October 25, 2021 | Dr. Linda J. Dobberstein, DC, Board Certified in Clinical Nutrition
The three most fundamental things you can do for health are sleep/circadian rhythms, exercise/movement, and dietary patterns and food choices. Here are several articles that provide fundamental information no matter your age and health status.
Trips to the bathroom at night, a bedroom that is too warm, intermittent noise (sirens, pets, snoring, kids, noisy furnace or refrigerator that turns on/off), and blood sugar instability are common factors that disrupt sleep. Tech devices and blue light exposure in the hours before bed also interfere with sleep onset and overall quality. Reduction of sleep to meet schedule demands even one night on occasion interferes with your metabolism and cellular clean-up.
If you don’t sleep well or enough, your health will be challenged. Even one night of poor sleep impacts immune health, oxidative stress, and tissue repair. Disturbed sleep directly impacts your mitochondria repair and rebuilding time. This affects the bioenergetics and circadian rhythm activity of every organ in your body.
When you get a great night sleep, your body feels in sync and has a great energetic rhythm. If you have lost that response, you must restore healthy sleep patterns. It is a top priority.
Here are a few articles that do a deep dive into sleep and why it is so critical. Other articles provide insight into common concerns that may affect your sleep quality.
Supplement support may include RelaxaMag, Calm, Sleep Helper, Melatonin and TriCal. Other helpful support at bedtime may include PhosphatidylSerine, Daily DHA and Vitamin D. Consider a white noise device, black out curtains, organic cotton sheets or natural bedding, and/or a weighted blanket to help with deeper sleep.
Exercise and movement is the single best way to help your body after sleep. Movement and exercise activate and engage your mitochondria and help build new ones. Exercise supports your mood and production of endorphins. It helps turn on thyroid hormone activation in your liver and muscles. Exercise and movement helps your liver burn sugars that have turned into fats that clog up metabolism. It affects leptin and insulin signaling. When done in moderation, exercise modulates cortisol levels. Excess exercise can disrupt cortisol homeostasis.
Sedentary lifestyles cause a loss of mitochondrial numbers. The mitochondria that are working have often acquired injury and/or are less efficient at energy production and metabolic activities. Unhealthy mitochondria open the door for serious breakdown as metabolism efficiency declines lending to faster aging.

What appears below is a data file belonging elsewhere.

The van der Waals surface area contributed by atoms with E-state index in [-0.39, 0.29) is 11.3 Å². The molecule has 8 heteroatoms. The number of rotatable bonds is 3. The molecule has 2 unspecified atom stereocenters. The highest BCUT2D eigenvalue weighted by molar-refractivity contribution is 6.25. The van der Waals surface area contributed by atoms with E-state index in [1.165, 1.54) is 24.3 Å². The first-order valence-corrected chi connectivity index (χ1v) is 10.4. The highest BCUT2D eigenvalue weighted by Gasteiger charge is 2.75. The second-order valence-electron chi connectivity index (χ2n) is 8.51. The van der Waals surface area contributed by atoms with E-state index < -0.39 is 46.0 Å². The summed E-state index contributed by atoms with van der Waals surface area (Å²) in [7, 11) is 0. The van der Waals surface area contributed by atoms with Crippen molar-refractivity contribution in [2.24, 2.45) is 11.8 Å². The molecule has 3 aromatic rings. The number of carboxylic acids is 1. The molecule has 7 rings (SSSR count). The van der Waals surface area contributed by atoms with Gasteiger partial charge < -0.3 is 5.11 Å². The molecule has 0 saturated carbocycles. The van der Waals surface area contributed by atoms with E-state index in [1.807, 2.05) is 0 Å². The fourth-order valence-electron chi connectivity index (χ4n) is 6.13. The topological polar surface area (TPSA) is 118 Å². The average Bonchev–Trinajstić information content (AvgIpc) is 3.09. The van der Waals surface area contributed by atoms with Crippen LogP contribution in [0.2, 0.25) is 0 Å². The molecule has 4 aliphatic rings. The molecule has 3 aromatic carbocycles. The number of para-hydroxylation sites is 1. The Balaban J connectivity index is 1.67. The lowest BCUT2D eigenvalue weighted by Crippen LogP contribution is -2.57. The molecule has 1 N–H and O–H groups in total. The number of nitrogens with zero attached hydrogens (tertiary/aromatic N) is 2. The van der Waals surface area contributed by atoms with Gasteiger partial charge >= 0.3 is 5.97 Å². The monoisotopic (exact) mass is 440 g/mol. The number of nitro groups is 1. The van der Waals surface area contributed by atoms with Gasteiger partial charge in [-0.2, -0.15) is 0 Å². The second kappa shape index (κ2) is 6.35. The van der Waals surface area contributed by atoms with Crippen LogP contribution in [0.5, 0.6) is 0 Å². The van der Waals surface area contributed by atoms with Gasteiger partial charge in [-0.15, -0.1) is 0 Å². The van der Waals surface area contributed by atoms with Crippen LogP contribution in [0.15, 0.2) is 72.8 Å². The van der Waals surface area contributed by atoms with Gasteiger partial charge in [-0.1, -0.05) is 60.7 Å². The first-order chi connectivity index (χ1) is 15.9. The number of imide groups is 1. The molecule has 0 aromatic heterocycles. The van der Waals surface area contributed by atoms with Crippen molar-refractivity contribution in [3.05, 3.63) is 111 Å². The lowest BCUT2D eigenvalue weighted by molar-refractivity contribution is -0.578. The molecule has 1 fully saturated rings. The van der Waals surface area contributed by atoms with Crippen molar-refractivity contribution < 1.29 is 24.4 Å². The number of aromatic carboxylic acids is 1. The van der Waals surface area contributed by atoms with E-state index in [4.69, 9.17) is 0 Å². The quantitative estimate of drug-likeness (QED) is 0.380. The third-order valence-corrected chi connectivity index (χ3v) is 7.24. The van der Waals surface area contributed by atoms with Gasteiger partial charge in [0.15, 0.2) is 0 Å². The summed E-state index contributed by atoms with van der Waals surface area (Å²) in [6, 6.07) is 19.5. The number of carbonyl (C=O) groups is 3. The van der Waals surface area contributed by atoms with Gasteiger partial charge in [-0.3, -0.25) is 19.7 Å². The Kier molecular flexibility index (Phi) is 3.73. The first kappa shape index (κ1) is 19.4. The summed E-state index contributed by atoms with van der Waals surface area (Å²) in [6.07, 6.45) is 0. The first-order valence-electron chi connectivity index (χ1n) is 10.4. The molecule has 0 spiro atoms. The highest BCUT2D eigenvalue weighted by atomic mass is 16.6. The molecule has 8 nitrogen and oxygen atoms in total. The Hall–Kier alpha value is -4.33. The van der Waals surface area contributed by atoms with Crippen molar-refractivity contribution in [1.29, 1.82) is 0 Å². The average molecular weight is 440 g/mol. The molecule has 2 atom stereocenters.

No matter what your fitness level and age, movement is important. Healthy individuals without exercise intolerance should strive for at least 30 – 60 minutes of aerobic and strength training 4-6 days per week. If your ability to exercise is compromised, start with very small increments of activity. This may be 30 seconds of moving your arms and legs while you are in bed or on the couch if you are seriously compromised with exercise intolerance. For others, 5 minutes of walking once or twice every day may be a goal.
If your energy crashes, pain worsens, heart rate goes up, or your ability to function declines during or within the next 24 hours after the activity, the exercise was too much. You will need to cut back on the intensity, frequency, and duration of the exercise and increase your antioxidant intake. Increase your activity very gradually to avoid crashes.
Dietary Patterns and Food Choices
A healthy diet is critical. There is no way around it. If your diet is predominantly high calorie/nutrient poor Western Diet, your body will lack the antioxidants and nutrients necessary to protect mitochondria, have healthy bioenergetics, detoxification, hormone function, and tissue repair. Your diet affects every cellular function in your body. It requires hydration, quality proteins, fats, complex carbohydrates, vitamins, minerals, enzymes, antioxidants, and cofactors from whole foods.
Sugar and sugar substitutes, preservatives, petroleum-derived/synthetic vitamins, white flour/processed foods, GMO and pesticide/herbicide treated foods, trans-fats and fried foods, added growth hormones and antibiotic treated animal products are stressful to your body and/or fail to provide quality nutrients.
Meal timing is critical to turning on sleep and body clock circadian rhythms, enhancing mitochondrial energy patterns, tissue repair, and hormone signaling. Breakfast is proven to be the most important meal of the day. Allowance of time or fasting between meals is also critical for normal, healthy function. Your body needs time to manage food just as much as it needs quality nutrient dense foods.
Think about these things. Does your diet contain regular consumption of these types of foods, a lot of processed, fast foods, or do you eat out a lot? Do you consume 5-9 servings of fruits and vegetables on average each day with a balance of complex carbohydrates (whole grains, legumes, and beans) and healthy fats like avocado, olive, walnut, coconut, and butter? Do you have wide variety and seasonal foods or have the same 10-20 foods each day for months or years? Are you a grazer, one meal per day, 5-6 small meals each day, keto-diet, or have irregular appetite or have 3 regularly scheduled meals? Do you get enough fiber? Monitor your diet and do an accountability check.